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Google makes it easier, quicker to get articles in Newsstand on Android, iOS

accelerated mobile pages play newsstand
Christian de Looper / Digital Trends

Google has begun showing Accelerated Mobile Pages within the Google Play Newsstand app on both Android and iOS, allowing users to have quick access to articles and pages without having to wait for those articles to load.

The launch of AMP in Newsstand only applies to free content, but Google says it’s looking for ways to implement the system for paid content, too, according to a blog post written by Sami Shalabi, head of product and engineering for Google Play Newsstand.

Related: Google’s iOS app revs up to high speeds, thanks to Accelerated Mobile Pages

It’s important to note that Accelerated Mobile Pages had already rolled out to the Google News app and to Google mobile search for iOS — bringing it to Google Play Newsstand is simply an expansion of the service. Accelerated Mobile Pages essentially allows articles and pages to be saved on Google’s servers and displayed within the Play Newsstand app, meaning that there’s little to download from third parties, putting much less of a strain on mobile data and cutting down on wait times.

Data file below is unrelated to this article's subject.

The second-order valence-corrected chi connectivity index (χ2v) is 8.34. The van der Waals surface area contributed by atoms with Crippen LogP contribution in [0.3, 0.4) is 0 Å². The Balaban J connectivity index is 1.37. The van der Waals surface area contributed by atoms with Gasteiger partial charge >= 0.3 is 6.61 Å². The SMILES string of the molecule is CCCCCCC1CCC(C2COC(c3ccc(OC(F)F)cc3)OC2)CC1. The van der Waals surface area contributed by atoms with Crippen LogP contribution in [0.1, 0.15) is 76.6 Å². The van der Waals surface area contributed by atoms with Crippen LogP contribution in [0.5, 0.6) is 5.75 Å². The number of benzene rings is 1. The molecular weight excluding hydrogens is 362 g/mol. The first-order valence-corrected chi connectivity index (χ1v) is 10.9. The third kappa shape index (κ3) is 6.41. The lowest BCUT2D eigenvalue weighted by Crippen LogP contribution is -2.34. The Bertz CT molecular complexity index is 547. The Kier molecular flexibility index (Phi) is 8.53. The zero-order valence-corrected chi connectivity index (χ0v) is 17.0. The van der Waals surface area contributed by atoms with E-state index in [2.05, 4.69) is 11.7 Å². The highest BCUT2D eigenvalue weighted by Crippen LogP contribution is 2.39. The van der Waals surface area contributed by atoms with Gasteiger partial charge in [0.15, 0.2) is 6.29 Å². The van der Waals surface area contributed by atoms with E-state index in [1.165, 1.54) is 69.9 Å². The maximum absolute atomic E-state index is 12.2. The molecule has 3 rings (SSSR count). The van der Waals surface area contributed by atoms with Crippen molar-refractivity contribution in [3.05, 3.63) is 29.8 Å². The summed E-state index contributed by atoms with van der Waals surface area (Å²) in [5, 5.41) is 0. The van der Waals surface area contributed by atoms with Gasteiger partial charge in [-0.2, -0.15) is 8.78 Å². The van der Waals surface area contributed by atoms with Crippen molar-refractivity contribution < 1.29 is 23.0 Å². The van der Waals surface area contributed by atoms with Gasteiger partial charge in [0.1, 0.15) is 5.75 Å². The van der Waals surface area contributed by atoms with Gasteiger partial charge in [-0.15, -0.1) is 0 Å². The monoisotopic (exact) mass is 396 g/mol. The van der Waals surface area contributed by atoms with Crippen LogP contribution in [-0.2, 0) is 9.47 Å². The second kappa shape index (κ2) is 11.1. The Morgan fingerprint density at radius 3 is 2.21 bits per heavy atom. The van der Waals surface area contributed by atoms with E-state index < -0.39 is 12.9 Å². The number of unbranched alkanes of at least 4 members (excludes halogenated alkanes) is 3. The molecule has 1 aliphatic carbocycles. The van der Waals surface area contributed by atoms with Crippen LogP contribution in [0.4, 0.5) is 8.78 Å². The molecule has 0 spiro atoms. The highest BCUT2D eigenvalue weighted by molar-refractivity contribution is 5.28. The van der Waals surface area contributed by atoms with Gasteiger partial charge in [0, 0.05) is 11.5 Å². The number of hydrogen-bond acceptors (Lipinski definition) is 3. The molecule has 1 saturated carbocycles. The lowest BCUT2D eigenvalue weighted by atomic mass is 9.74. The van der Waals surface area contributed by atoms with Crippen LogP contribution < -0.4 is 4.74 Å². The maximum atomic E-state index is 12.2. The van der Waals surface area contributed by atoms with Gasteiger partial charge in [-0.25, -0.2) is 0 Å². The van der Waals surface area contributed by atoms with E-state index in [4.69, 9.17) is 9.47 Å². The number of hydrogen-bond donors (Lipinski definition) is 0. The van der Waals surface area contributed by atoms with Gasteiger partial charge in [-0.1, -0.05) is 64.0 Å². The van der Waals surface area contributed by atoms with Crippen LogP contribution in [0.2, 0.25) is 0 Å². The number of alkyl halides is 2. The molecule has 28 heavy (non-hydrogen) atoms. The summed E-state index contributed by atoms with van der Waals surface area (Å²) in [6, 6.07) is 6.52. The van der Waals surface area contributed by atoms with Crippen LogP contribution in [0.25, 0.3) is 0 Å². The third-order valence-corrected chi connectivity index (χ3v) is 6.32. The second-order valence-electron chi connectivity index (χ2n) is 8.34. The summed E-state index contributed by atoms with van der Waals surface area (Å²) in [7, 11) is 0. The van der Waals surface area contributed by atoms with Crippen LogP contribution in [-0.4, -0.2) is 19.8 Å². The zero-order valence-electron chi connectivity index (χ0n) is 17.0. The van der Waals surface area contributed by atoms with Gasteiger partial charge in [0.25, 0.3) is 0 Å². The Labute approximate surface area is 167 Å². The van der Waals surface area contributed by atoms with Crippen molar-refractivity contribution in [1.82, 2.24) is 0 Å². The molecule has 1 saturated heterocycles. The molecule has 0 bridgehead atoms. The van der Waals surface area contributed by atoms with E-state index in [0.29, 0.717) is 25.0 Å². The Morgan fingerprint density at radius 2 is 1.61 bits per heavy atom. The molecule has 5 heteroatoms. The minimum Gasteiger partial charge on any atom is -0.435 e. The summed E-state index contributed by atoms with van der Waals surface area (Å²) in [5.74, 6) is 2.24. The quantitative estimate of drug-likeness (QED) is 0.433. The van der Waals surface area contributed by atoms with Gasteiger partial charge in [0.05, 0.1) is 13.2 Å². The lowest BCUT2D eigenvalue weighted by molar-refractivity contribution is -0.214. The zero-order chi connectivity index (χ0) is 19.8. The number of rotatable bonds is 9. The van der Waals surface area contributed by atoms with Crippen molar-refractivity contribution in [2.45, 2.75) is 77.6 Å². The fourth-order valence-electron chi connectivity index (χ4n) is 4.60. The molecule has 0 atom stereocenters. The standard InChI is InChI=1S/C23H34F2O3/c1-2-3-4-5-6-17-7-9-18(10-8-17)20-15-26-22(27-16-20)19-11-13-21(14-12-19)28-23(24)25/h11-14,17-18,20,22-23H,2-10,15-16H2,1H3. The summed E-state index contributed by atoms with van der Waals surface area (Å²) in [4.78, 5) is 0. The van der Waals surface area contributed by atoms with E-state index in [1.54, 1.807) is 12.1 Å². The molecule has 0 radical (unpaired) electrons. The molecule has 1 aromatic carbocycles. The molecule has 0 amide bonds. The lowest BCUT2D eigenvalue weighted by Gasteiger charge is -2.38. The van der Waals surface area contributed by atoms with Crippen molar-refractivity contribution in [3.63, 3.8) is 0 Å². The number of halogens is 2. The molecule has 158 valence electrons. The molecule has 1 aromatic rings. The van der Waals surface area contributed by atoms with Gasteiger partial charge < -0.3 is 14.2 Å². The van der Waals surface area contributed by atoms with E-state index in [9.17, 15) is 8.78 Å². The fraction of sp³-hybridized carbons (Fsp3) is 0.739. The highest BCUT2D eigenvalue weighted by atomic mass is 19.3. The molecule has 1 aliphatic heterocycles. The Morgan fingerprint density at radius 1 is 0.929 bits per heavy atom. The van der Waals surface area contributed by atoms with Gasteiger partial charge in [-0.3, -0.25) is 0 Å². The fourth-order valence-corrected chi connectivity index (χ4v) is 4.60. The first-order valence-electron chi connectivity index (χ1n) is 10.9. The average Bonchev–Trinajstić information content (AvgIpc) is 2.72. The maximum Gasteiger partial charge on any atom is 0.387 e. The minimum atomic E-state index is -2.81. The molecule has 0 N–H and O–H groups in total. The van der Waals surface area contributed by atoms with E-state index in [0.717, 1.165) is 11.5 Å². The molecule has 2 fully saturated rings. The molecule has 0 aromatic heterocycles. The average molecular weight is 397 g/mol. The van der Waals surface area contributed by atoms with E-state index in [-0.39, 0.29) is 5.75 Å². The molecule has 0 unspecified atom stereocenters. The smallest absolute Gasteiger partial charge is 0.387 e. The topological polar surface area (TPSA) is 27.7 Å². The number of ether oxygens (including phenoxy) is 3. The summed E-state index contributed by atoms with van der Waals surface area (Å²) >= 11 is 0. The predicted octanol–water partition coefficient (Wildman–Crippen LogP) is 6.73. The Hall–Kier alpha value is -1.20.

“When a publisher opts into using AMP in Play Newsstand, Play Newsstand will render the articles everywhere they appear as an AMP (if an AMP version is available), whether it is the user’s personalized news stream, a news or interest-based topic, or the publisher’s edition,” said Shalabi.

Publishers are able to take advantage of AMP simply by heading to the Google Play Newsstand Producer and setting it as the preferred format.

Of course, Google isn’t the only one making it easier for mobile users to access content. Facebook launched a similar initiative, called Facebook Instant Articles. The concept is the same, however, articles are obviously displayed within the Facebook app rather than any of Google’s apps. Those with good data connections may not notice much of a difference, but others who are limited to 3G could get articles much quicker than before.